A new prayer-room was opened in a Moscow penitentiary last week, the 13th place of prayer for Jewish inmates throughout Russia in the country’s jails and penitentiary systems. The new prayer-room is shared with Muslim inmates, and the opening was attended by the chief rabbi of Russia, Rabbi Berel Lazar as well as chief mufti Izrat Halatudinov, generals from the Defence Ministry and city officials.
At the opening, rabbi Lazar affixed a Mezuzah on the door post and recited the blessing. He thanked the city officials for their help in the process and said that if even one Jew remains in jail, the community will care for him. “Spiritual guidance is especially important for people in such difficult life situations and we hope this helps them choose the right path,” he said.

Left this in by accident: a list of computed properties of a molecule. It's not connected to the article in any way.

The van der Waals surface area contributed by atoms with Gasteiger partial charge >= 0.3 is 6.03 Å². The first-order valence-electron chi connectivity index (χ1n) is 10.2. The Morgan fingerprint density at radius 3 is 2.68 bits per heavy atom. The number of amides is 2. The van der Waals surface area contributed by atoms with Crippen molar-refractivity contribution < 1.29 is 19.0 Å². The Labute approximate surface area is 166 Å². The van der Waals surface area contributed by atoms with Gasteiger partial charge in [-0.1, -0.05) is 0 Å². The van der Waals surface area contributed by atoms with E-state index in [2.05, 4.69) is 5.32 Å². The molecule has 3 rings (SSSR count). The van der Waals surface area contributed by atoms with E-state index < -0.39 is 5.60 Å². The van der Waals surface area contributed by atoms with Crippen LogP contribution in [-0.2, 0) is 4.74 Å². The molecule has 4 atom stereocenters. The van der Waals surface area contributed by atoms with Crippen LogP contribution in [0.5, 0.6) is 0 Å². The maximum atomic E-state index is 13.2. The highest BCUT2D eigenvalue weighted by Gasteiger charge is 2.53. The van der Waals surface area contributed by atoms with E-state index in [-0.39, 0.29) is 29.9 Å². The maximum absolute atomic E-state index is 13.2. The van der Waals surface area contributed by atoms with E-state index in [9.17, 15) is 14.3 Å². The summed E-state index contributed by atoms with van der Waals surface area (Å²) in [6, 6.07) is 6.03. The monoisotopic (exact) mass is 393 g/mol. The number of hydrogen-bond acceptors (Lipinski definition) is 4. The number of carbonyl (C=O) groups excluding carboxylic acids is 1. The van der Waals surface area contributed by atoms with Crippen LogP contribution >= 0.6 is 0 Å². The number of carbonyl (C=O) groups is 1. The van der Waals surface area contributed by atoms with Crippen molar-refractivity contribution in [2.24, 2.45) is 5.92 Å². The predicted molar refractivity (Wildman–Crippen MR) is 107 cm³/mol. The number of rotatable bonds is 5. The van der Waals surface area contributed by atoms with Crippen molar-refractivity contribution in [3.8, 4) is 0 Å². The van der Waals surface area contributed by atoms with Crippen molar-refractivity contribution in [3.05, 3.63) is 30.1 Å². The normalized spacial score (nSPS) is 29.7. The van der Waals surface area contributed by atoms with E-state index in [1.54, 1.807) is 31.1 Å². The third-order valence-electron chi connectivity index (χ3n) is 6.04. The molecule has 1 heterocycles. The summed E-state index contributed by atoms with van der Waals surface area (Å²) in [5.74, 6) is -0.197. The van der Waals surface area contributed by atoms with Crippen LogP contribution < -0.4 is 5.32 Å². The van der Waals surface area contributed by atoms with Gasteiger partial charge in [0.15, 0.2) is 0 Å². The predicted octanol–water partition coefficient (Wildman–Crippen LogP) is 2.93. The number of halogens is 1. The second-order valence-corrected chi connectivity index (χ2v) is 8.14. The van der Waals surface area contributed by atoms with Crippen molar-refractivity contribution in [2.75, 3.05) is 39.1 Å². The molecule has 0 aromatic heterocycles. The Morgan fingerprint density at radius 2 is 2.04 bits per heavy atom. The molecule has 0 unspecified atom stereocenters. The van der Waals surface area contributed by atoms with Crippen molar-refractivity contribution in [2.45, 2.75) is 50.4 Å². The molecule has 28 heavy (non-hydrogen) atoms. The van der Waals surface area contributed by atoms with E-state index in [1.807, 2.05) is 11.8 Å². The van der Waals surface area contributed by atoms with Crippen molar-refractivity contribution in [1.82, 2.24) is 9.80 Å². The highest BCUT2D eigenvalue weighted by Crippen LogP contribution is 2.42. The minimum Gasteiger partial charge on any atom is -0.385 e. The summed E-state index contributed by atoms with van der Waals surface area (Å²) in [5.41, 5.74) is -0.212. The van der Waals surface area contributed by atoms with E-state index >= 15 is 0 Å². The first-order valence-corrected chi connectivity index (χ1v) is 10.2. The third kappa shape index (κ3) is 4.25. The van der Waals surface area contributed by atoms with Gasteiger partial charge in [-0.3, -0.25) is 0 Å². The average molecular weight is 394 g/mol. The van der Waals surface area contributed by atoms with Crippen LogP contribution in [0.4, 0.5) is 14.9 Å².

The prayer-room is a unique joint initiative by Jewish and Muslim inmates that was acknowledged by both the rabbi and the mufti. “I am certain this place will help the inmates better understand each other and have deeper respect for the traditions and beliefs of those around them,” Berel Lazar said.
This is the 13th place of prayer for Jewish inmates in the country. Jewish inmates throughout Russia also get help with food products, books, lectures and legal consultations for them and their families.